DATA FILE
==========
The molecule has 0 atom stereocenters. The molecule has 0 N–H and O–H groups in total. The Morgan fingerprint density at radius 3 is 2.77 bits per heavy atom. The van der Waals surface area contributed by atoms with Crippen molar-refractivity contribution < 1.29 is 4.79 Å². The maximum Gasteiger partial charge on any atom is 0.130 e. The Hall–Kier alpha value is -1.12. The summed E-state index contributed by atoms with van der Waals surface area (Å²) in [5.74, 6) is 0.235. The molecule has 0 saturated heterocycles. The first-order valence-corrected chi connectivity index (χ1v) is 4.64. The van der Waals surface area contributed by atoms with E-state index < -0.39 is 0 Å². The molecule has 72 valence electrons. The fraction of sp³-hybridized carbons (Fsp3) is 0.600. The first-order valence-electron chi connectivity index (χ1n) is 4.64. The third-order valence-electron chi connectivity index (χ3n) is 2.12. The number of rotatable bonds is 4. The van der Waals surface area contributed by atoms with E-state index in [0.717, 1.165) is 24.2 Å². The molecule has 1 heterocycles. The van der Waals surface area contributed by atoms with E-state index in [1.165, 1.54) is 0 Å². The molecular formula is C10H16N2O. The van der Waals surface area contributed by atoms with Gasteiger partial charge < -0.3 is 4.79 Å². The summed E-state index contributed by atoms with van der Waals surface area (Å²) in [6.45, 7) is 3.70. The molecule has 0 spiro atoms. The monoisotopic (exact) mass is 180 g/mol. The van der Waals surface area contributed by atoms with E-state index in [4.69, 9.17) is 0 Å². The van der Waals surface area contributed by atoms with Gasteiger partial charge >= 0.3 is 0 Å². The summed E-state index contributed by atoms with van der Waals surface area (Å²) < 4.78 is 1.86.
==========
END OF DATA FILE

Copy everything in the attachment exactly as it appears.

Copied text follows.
The molecule has 0 atom stereocenters. The molecule has 0 N–H and O–H groups in total. The Morgan fingerprint density at radius 3 is 2.77 bits per heavy atom. The van der Waals surface area contributed by atoms with Crippen molar-refractivity contribution < 1.29 is 4.79 Å². The maximum Gasteiger partial charge on any atom is 0.130 e. The Hall–Kier alpha value is -1.12. The summed E-state index contributed by atoms with van der Waals surface area (Å²) in [5.74, 6) is 0.235. The molecule has 0 saturated heterocycles. The first-order valence-corrected chi connectivity index (χ1v) is 4.64. The van der Waals surface area contributed by atoms with E-state index < -0.39 is 0 Å². The molecule has 72 valence electrons. The fraction of sp³-hybridized carbons (Fsp3) is 0.600. The first-order valence-electron chi connectivity index (χ1n) is 4.64. The third-order valence-electron chi connectivity index (χ3n) is 2.12. The number of rotatable bonds is 4. The van der Waals surface area contributed by atoms with E-state index in [0.717, 1.165) is 24.2 Å². The molecule has 1 heterocycles. The van der Waals surface area contributed by atoms with E-state index in [1.165, 1.54) is 0 Å². The molecular formula is C10H16N2O. The van der Waals surface area contributed by atoms with Gasteiger partial charge < -0.3 is 4.79 Å². The summed E-state index contributed by atoms with van der Waals surface area (Å²) in [6.45, 7) is 3.70. The molecule has 0 spiro atoms. The monoisotopic (exact) mass is 180 g/mol. The van der Waals surface area contributed by atoms with E-state index in [4.69, 9.17) is 0 Å². The van der Waals surface area contributed by atoms with Gasteiger partial charge >= 0.3 is 0 Å². The summed E-state index contributed by atoms with van der Waals surface area (Å²) < 4.78 is 1.86.